First, bring in competition. The breakthrough reform in telecoms was allowing two private sector players to enter the market. Competition not only directly benefitted consumers by cutting prices, improving quality and increasing choice; this competition helped reform SLT and enabled Sri Lanka’s telecommunications boom.
The second step is as critical. When I was made Telecoms Minister, the Ministry of Telecommunications had operational control over Sri Lanka Telecom. We also set policy for the industry and we regulated it. However, thorough the reform process we introduced good governance and limited these conflicts of interest.
In other words, we trifurcated operations, policymaking and regulations. We handed over management control to NTT, a Japanese telecoms firm, and in the second stage of reforms reduced the Government’s stake to below 50%. We also created an independent Telecommunications Regulatory Commission to regulate the industry to which eminent, independent persons like R.K.W. Gooneskere, Deva Rodrigo and Norman Gunawardene were appointed.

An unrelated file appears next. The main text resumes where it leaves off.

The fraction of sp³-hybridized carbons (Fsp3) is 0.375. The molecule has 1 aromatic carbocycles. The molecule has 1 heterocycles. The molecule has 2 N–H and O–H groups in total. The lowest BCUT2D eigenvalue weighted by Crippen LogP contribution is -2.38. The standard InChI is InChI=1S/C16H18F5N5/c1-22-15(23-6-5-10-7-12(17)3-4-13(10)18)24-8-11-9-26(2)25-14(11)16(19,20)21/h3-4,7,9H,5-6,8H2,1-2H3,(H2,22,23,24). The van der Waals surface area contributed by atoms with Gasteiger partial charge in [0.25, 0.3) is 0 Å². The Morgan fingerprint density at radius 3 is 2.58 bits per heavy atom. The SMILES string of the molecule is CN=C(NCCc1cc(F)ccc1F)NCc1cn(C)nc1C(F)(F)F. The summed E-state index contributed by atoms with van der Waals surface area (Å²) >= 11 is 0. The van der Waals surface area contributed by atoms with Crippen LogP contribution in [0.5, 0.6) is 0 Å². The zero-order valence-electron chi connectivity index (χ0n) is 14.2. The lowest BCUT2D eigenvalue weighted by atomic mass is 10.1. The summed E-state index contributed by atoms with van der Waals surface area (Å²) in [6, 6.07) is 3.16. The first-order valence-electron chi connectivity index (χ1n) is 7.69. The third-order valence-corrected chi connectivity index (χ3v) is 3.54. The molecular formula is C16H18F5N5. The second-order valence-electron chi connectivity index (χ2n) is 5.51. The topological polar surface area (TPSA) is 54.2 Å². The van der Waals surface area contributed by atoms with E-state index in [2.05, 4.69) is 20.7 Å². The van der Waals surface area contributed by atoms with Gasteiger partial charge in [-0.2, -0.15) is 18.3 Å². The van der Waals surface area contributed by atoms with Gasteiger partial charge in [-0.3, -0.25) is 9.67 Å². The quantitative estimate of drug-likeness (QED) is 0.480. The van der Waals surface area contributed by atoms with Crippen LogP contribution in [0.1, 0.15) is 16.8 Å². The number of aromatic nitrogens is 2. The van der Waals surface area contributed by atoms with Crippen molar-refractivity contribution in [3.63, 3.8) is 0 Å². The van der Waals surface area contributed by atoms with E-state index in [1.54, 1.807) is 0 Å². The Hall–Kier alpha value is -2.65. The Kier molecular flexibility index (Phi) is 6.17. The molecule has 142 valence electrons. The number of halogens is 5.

In hindsight, considering the trend to appoint ex-telecom officials to the regulator, perhaps we should have made the regulator more independent and answerable to Parliament instead of the Minister. But, all in all, these good governance reforms allowed the Government to focus on its real responsibility of setting policy without being distracted.
We didn’t try to run a telephone company, we created the policies that created a level playing field and transformed communication in Sri Lanka. This is why to this day Sri Lanka Telecom continues to pay dividends to the Treasury and not be subsidised by the taxpayer like in India and Bangladesh.